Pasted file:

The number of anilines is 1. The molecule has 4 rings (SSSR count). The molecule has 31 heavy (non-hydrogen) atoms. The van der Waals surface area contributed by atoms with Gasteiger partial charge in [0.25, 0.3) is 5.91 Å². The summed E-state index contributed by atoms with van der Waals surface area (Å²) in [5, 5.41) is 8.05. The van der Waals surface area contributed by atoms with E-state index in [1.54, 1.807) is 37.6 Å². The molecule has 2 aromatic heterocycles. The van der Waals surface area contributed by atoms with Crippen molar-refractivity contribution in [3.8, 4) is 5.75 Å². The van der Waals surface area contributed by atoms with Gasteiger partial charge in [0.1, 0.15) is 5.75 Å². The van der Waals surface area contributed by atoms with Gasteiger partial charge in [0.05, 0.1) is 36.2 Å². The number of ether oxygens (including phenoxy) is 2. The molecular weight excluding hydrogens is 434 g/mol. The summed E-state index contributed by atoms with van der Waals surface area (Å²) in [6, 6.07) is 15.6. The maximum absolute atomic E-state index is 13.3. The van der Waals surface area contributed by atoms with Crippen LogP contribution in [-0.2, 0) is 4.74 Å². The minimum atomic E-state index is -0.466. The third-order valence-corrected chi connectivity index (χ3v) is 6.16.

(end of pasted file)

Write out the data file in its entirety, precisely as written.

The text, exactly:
The number of anilines is 1. The molecule has 4 rings (SSSR count). The molecule has 31 heavy (non-hydrogen) atoms. The van der Waals surface area contributed by atoms with Gasteiger partial charge in [0.25, 0.3) is 5.91 Å². The summed E-state index contributed by atoms with van der Waals surface area (Å²) in [5, 5.41) is 8.05. The van der Waals surface area contributed by atoms with E-state index in [1.54, 1.807) is 37.6 Å². The molecule has 2 aromatic heterocycles. The van der Waals surface area contributed by atoms with Crippen molar-refractivity contribution in [3.8, 4) is 5.75 Å². The van der Waals surface area contributed by atoms with Gasteiger partial charge in [0.1, 0.15) is 5.75 Å². The van der Waals surface area contributed by atoms with Gasteiger partial charge in [0.05, 0.1) is 36.2 Å². The number of ether oxygens (including phenoxy) is 2. The molecular weight excluding hydrogens is 434 g/mol. The summed E-state index contributed by atoms with van der Waals surface area (Å²) in [6, 6.07) is 15.6. The maximum absolute atomic E-state index is 13.3. The van der Waals surface area contributed by atoms with Crippen LogP contribution in [-0.2, 0) is 4.74 Å². The minimum atomic E-state index is -0.466. The third-order valence-corrected chi connectivity index (χ3v) is 6.16.